Mind & Body

You Don't Lose the Most Heat Through Your Head

Here's a seasonal myth that belongs with "cold weather gives you colds" (it doesn't) and "you can't sunburn on a cloudy day" (you certainly can): You don't lose most of your body heat through your head.

Why People Believe It

This myth is thought to have stemmed from a test the U.S. military performed in which subjects wore Arctic survival suits in winter weather. Because their heads were the only parts of their bodies left uncovered, that's where they lost most of their heat. Sounds like a good way to conclude that you lose most of your heat through your head, but not so fast: If the subjects had worn hats and left an equivalent area of their arms or legs uncovered, the same amount of heat would have escaped through those areas.

The reason it feels like more heat escapes through some places than others is that your head, face, neck, and chest are up to five times more sensitive to temperature changes than the rest of your body. By bundling up with a hat and scarf in winter or taking off a ball cap in summer, you feel like you're doing more to change your body temperature than if you were to change other clothing. In reality, roughly 10 percent of your body heat escapes through your head, which just so happens to be the percentage of your body's surface area that your head makes up. Whether you wear a hat or not, the other clothes you wear have just as much of a role in how hot or cold you feel.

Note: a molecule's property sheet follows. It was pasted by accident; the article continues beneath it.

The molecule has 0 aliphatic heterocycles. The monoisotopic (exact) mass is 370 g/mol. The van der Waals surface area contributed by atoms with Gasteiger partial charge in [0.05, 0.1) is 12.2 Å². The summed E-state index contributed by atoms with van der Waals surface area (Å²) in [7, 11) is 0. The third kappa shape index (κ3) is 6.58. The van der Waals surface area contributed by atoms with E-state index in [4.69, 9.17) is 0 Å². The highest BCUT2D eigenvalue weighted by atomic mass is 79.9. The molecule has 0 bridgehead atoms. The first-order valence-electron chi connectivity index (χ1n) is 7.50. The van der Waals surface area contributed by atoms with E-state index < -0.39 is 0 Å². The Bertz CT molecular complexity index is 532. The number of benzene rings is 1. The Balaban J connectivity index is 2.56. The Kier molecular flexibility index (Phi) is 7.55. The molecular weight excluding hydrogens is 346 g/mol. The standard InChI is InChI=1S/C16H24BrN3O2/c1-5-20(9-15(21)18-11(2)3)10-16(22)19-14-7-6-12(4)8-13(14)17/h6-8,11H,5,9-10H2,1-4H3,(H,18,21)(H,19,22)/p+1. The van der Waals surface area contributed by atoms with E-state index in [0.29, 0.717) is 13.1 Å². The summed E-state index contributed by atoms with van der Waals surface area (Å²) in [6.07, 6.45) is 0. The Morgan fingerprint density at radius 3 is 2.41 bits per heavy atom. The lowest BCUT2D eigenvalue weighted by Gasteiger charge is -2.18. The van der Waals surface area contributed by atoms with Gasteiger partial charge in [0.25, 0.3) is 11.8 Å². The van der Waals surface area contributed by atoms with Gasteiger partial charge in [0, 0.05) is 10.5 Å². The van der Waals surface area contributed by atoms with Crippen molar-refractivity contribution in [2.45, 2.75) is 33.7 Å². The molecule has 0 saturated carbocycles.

Related Video: 10 Old Wives' Tales Supported by Science

What This Means for You

Of course, this isn't to say you should venture out on a below-zero winter day in Chicago (it's rough here at Curiosity HQ!) with your head bare. The 10 percent of your body heat that escapes through your head isn't nothing, and every bit of bundling helps keep you warmer than you would be otherwise. What we are saying, however, is that you can't just put a hat on and expect to stay warm in a T-shirt.

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For answers to stranger questions, check out "What If?: Serious Scientific Answers to Absurd Hypothetical Questions" by Randall Munroe, author of the super-popular webcomic xkcd. We handpick reading recommendations we think you may like. If you choose to make a purchase, Curiosity will get a share of the sale.

Written by Ashley Hamer August 9, 2016

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